High School Stories: Recent New York Times Reporting on Secondary Schooling

Education stories have dominated headlines over the past year, as a quick glance down this long, long list will show.

If you are participating in our new multimedia challenge, which invites students and educators to “show or tell us what high school is like in 2023,” we thought it might help to understand how The New York Times and other media have looked at the issues and questions facing secondary education.

Below, over 75 news, feature stories and Opinion pieces about school, teaching, learning and teenage life that have appeared across sections of NYTimes.com over the last year. They are free to read, as are all Times pieces linked from The Learning Network — as long as you access them from our site. We will continue to update this collection until the contest ends on Oct. 4.

Where should you start? We recommend the wonderful teen-created piece “What Grown-Ups Don’t Understand About School,” published in September 2022.

Then, as you scroll through the rest, you might choose pieces on topics that especially interest you and ask yourself …

  • What, if anything, seems to be missing? Is there information or context that could have made this piece stronger?

  • How could my background, knowledge or perspective make me an authority on this topic? What would I like to say about it?

  • What other stories about my experiences in school do these pieces remind me that I could tell?

A selection of articles, podcasts and Opinion essays on a variety of aspects of the high school experience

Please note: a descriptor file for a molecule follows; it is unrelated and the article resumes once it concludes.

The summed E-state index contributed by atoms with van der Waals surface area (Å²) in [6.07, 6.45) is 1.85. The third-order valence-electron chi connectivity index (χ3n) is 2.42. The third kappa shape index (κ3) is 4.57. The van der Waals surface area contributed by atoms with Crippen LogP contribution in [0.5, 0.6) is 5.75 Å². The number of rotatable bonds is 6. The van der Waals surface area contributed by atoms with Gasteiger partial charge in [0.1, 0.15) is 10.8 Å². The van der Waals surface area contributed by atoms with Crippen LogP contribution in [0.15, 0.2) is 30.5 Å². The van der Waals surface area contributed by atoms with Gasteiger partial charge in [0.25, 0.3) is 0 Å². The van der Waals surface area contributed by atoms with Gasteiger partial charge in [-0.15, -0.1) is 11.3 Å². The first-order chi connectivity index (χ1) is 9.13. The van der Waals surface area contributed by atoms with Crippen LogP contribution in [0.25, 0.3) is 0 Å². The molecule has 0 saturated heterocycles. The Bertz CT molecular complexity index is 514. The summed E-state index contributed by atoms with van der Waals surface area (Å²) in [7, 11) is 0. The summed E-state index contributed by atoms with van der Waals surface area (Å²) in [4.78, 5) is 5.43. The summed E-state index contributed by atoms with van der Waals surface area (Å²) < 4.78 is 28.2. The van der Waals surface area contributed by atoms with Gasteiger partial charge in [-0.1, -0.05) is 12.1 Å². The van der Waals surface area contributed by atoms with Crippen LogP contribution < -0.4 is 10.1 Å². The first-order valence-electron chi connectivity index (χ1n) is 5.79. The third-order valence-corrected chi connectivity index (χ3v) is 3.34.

What is school for?

What Grown-Ups Don’t Understand About School

In September of 2022, The New York Times Opinion section asked a number of experts the question, What is school really for? Our favorite answer: this one by the students at Oakland’s Fremont High, who answered with their cameras.

Before you read anything else, we hope you’ll take a look at their work. We have also published a related lesson plan

What does the college process look like at your school? For you? How might the repeal of affirmative action affect that process?

How has violence, or the threat of it, shaped your educational experience?

What is your learning environment like? How has it affected your education?

What has your experience as an educator been like in recent years? What does the world not understand about what it is like to be a teacher right now?

(Note: Please keep in mind that for this challenge we are considering any adult working in a secondary school as an educator, and we would love to hear from you, whether you are a counselor, administrator, coach, librarian, maintenance worker, school secretary, chef or teacher.)

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A Freewheeling 91-Year-Old Principal Retires

Librarians Are Meeting Younger Readers Where They Are: TikTok

Texas Revamps Houston Schools, Closing Libraries and Angering Parents

Florida Schools Try to Adapt to New Rules on Gender, Bathrooms and Pronouns

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